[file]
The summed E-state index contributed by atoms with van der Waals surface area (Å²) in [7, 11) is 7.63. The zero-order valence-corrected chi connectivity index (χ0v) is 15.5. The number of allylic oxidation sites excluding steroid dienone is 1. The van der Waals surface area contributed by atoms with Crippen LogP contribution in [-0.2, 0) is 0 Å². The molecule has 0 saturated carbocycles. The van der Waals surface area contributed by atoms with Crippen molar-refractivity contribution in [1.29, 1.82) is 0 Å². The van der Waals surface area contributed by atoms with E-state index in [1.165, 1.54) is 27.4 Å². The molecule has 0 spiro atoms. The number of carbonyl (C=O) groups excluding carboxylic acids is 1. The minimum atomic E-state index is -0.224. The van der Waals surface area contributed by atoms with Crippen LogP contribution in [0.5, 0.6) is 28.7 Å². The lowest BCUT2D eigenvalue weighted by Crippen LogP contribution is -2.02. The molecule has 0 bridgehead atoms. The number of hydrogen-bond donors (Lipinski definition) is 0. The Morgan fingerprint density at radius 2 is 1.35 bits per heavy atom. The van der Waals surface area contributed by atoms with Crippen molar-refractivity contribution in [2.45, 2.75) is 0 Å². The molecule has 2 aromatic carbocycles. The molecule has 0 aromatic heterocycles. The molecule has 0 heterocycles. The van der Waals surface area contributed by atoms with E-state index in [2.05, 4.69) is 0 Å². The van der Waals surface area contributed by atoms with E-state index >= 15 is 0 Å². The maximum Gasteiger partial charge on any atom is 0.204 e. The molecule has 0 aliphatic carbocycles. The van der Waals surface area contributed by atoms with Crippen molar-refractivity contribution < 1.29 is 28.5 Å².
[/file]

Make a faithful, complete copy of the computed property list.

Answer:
The summed E-state index contributed by atoms with van der Waals surface area (Å²) in [7, 11) is 7.63. The zero-order valence-corrected chi connectivity index (χ0v) is 15.5. The number of allylic oxidation sites excluding steroid dienone is 1. The van der Waals surface area contributed by atoms with Crippen LogP contribution in [-0.2, 0) is 0 Å². The molecule has 0 saturated carbocycles. The van der Waals surface area contributed by atoms with Crippen molar-refractivity contribution in [1.29, 1.82) is 0 Å². The van der Waals surface area contributed by atoms with E-state index in [1.165, 1.54) is 27.4 Å². The molecule has 0 spiro atoms. The number of carbonyl (C=O) groups excluding carboxylic acids is 1. The minimum atomic E-state index is -0.224. The van der Waals surface area contributed by atoms with Crippen LogP contribution in [0.5, 0.6) is 28.7 Å². The lowest BCUT2D eigenvalue weighted by Crippen LogP contribution is -2.02. The molecule has 0 bridgehead atoms. The number of hydrogen-bond donors (Lipinski definition) is 0. The Morgan fingerprint density at radius 2 is 1.35 bits per heavy atom. The van der Waals surface area contributed by atoms with Crippen molar-refractivity contribution in [2.45, 2.75) is 0 Å². The molecule has 2 aromatic carbocycles. The molecule has 0 aromatic heterocycles. The molecule has 0 heterocycles. The van der Waals surface area contributed by atoms with E-state index in [2.05, 4.69) is 0 Å². The van der Waals surface area contributed by atoms with E-state index >= 15 is 0 Å². The maximum Gasteiger partial charge on any atom is 0.204 e. The molecule has 0 aliphatic carbocycles. The van der Waals surface area contributed by atoms with Crippen molar-refractivity contribution < 1.29 is 28.5 Å².